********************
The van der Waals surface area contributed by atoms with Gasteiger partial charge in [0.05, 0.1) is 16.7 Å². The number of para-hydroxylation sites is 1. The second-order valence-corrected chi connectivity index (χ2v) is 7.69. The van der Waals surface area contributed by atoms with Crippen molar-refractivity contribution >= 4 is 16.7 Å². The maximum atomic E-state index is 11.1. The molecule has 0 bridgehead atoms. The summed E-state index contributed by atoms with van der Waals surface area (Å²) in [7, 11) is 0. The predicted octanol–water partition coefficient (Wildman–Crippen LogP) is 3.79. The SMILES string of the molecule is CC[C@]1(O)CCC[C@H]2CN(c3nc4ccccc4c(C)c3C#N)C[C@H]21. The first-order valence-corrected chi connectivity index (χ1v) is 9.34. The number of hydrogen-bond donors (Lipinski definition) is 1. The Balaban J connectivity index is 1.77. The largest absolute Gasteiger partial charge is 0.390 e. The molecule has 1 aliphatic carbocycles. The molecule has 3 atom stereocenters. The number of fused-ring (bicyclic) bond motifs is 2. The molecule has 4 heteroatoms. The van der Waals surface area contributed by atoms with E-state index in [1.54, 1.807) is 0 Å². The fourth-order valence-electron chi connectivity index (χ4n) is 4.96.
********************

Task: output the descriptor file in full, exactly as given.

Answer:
The van der Waals surface area contributed by atoms with Gasteiger partial charge in [0.05, 0.1) is 16.7 Å². The number of para-hydroxylation sites is 1. The second-order valence-corrected chi connectivity index (χ2v) is 7.69. The van der Waals surface area contributed by atoms with Crippen molar-refractivity contribution >= 4 is 16.7 Å². The maximum atomic E-state index is 11.1. The molecule has 0 bridgehead atoms. The summed E-state index contributed by atoms with van der Waals surface area (Å²) in [7, 11) is 0. The predicted octanol–water partition coefficient (Wildman–Crippen LogP) is 3.79. The SMILES string of the molecule is CC[C@]1(O)CCC[C@H]2CN(c3nc4ccccc4c(C)c3C#N)C[C@H]21. The first-order valence-corrected chi connectivity index (χ1v) is 9.34. The number of hydrogen-bond donors (Lipinski definition) is 1. The Balaban J connectivity index is 1.77. The largest absolute Gasteiger partial charge is 0.390 e. The molecule has 1 aliphatic carbocycles. The molecule has 3 atom stereocenters. The number of fused-ring (bicyclic) bond motifs is 2. The molecule has 4 heteroatoms. The van der Waals surface area contributed by atoms with E-state index in [1.54, 1.807) is 0 Å². The fourth-order valence-electron chi connectivity index (χ4n) is 4.96.